Mission in Tranquebar, Tamil Nadu. William Carey, a well-known Missionary based in NE India was not the father of modern Printing in India as it is believed. However, he had popularized the printing since his arrival at the Danish Halle Mission in Serampore, Kolkata and published scores of works from there.
A trade treaty with the local ruler Raghunatha Nayak of Thanjavur Nayak kingdom (Nayak rulers were once the resident representatives of the Vijayanagara rulers) facilitated the construction of a Danish colony here along with Church and other facilities. In 1620 Captain Roland Clippe of the Danish Navy successfully negotiated a 16-point trade treaty on behalf of the ruler of Denmark and Norway King Christian IV for a sum of Rs.3111.00 payable annually. The area covered included 25 sq. miles in the coastal area.The original 1620 treaty bearing the royal signature in Telugu on a gold foil was part of the International Archives in Copenhagen.
Later over a period, the Danes built additional facilities, and by the 1770s, it became a well fortified trade-post, including Zion Church, the oldest Protestant Church in India. The fort is just adjacent to the sea shore in the back drop of a azure blue sea - the Bay of Bengal. A picturesque place that turns golden yellow at dawn in the glow of the sunrise.
Tarangambadi, now a legacy of colonial Danish culture is taking pride in the vestiges of whatever is left of the past glory. In the adjacent Parade Ground , there is a cross on a stone memorial, heralding the arrival of the first ever Lutheran Missionaries to India on orders from the Danish king Frederick IV to spread Christianity in this part. The arrival of Bartholomäus Ziegenbalg, then 23 years old and his elderly associate Heinrich Plütschau at Tranquebar on 9 July, 1706, was an important event in the history of printing press in India. It was here Ziegenbalg and his associate reestablished India’s first printing press and breathed life into it.
Upon arrival here, Rev. Ziegenbalg, did not lose his time to learn the local tongue Tamil, a highly advanced, perfect and literature-rich Dravidian language. With the knowledge of native tongue he could take the message of Christ across the people here. As Rev. Ziegenbalg had a flair for languages, he learned the local language with the help of a local informal teacher and gained mastery over a period of time. He realized only through local language his missionary work would become easier. He set up schools in Tanjore (now Thanjavur), Madras (now Chennai) and Tinnelveli (now Tirunelveli).
For unknown reasons, printing paled into insignificance and finally died out after 1612. The 18th century India saw the revival of of modern printing press and this rejuvenation was quite helpful for generations of Indians later.
Ziegenbalg, then a 23 year old man and his elderly associate Heinrich Plütschau landed here on July 09, 1706 on orders from King Frederick IV. They took the honor of establishing the first formal Protestant Mission in Asia. One Johann Heinrich Schloricke, a 30 years old printer printed in Portuguese the Tranquebar Mission press's first publications in 1712/13. This heralded the revival of printing in India. The vast printing industries in India owe a debt of gratitude to Rev. Ziegenbalg and his associates at the Protestant Mission, Tarangampadi who gave life to the modern printing in the by-gone days. Rev. Ziegenbalg used the special Tamil typefaces made in Halle on his request.The Tamil typeface set arrived in Madras on June 29, 1713. It revolutionized the printing in Tamil. It was for the first time Tamil work was printed.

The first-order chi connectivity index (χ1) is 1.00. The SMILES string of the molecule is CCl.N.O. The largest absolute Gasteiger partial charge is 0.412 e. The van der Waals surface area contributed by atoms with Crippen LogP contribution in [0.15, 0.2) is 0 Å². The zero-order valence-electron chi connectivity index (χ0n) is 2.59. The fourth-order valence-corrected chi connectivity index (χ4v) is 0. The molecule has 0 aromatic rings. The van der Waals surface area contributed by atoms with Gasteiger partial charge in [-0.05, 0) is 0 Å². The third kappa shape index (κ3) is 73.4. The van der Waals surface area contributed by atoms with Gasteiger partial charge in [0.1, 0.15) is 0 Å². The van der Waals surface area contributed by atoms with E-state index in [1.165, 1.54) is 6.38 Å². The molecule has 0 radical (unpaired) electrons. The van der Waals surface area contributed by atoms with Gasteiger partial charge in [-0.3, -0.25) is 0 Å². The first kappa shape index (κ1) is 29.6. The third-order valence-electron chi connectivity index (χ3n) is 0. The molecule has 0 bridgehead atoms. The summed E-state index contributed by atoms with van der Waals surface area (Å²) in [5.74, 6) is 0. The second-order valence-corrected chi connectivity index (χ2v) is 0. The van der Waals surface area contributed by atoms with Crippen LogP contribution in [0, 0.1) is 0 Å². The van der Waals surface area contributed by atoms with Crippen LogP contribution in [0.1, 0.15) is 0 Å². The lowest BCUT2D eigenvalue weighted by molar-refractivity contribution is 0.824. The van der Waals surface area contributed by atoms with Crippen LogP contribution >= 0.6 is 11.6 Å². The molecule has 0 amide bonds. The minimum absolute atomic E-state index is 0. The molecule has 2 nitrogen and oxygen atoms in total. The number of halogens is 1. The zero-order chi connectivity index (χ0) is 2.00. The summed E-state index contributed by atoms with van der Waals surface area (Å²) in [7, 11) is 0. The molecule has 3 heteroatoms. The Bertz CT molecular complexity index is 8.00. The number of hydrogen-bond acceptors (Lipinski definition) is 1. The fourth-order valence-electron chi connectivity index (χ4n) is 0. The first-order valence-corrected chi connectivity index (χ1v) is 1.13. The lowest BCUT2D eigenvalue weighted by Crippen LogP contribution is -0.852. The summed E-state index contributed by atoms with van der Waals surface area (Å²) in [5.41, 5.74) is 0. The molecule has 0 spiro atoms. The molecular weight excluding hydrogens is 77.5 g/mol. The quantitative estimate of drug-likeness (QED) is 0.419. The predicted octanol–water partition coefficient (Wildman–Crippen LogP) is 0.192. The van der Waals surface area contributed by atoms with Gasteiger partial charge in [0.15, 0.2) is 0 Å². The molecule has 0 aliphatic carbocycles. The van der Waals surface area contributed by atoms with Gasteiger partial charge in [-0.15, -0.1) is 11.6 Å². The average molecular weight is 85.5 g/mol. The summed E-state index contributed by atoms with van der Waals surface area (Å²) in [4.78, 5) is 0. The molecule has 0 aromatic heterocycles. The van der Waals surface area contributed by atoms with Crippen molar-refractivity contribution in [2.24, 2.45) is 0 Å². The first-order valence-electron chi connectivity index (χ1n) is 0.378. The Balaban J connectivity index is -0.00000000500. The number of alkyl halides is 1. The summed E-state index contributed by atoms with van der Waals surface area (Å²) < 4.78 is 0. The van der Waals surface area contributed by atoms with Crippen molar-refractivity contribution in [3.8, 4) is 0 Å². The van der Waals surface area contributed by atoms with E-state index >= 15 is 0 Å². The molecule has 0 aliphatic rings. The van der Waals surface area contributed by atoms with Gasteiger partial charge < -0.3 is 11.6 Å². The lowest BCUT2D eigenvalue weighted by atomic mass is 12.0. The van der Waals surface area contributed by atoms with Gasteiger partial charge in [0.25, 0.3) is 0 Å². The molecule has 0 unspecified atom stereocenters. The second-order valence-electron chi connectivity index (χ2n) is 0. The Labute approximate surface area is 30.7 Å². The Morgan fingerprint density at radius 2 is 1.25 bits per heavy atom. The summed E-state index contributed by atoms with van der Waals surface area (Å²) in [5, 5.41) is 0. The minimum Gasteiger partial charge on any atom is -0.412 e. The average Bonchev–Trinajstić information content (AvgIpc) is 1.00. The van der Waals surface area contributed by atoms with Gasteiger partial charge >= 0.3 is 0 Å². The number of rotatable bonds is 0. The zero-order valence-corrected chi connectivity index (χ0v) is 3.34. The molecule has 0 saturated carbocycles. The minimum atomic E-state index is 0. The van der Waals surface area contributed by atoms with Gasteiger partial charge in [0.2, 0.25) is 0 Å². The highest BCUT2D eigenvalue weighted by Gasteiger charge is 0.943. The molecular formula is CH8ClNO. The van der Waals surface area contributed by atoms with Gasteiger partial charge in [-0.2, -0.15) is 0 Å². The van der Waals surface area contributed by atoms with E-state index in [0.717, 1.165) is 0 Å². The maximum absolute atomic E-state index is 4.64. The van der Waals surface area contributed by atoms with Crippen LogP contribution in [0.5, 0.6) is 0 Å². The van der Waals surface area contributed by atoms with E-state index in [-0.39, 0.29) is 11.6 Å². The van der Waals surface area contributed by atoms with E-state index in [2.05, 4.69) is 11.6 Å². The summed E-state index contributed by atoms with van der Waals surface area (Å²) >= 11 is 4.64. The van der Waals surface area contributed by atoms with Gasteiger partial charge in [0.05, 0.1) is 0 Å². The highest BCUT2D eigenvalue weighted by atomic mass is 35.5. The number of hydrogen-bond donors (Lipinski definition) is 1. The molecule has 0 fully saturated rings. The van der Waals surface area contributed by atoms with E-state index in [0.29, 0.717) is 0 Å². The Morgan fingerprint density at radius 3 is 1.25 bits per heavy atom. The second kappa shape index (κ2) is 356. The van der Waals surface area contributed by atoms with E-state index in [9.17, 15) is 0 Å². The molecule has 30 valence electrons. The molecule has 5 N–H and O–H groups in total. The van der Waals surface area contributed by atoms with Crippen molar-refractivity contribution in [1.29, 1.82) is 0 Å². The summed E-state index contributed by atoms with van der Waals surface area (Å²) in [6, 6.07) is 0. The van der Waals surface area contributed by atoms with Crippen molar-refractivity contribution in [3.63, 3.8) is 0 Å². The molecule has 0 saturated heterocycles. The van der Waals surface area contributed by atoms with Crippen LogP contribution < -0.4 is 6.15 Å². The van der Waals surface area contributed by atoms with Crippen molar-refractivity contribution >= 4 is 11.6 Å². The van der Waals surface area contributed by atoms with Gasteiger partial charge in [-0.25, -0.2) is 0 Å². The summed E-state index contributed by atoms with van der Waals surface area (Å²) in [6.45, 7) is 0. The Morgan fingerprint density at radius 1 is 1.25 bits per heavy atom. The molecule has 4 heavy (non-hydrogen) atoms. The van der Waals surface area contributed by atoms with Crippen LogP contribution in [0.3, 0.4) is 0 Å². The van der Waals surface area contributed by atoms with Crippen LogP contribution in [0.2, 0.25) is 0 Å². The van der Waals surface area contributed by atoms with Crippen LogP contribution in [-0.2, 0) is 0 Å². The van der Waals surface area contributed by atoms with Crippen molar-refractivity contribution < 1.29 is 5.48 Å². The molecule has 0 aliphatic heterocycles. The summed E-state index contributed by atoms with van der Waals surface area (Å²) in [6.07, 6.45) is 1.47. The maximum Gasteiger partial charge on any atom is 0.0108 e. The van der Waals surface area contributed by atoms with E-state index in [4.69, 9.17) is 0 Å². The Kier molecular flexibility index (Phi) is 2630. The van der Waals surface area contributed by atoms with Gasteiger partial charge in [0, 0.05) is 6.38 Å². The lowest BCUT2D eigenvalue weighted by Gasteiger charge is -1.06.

01. The printing press arrived in 1712 Madras from London with the help from SPCK - Sciety For Promotion Of Christian Knowledge.
|Danisg fort, Tarangampadi , Tamil Nadu. en.wikipedia.com|
03. He was first to introduce Tamil calendar, German hymns into Tamil. He was the first to preach sermon in Tamil and translate Tamil stories into German.
04. Yet another fact is Rev. Ziegenbalg was the first one to introduce free noon-meal scheme.
05. A Guide to English Tongue by Thomas Dyche printed here is believed to be the first English book in Asia.
06. Johann Gottlieb Adler, printer and his brother at the Protestant
Mission devised a way to reduce the size of the Tamil typeface as the bigger ones earlier required volumes of paper that had to be imported. In July, 1715, Adler, using the new types printed the New Testament (Putu Erpadu)in Tamil.
07. Adler's type foundry was set up at Porayar, near Tranquebar. He also started a paper mill in 1715 with help from the government and the Protestant Mission who shared the investment equally. Later printing ink industry came up; amazingly all facilities in one place. An interesting fact is all were the first printing related industries in India.
08. In the nest 100 years, the Danes printing activity continued and spread to places like Tanjore, Madras and Serampore, near Kolkata, yet another Danish settlement.
09. Rev. Ziegenbalg died at a very young age of 35 and did monumental work within a short span of time. He was the founder and torch-bearer of modern printing in its infancy.
As for the fortified town, Danes controlled it till 1777 and later sold it for a paltry sum of 12.5 lakh rupees in 1845. In this transient world, their supremacy was swept away by the waves for good.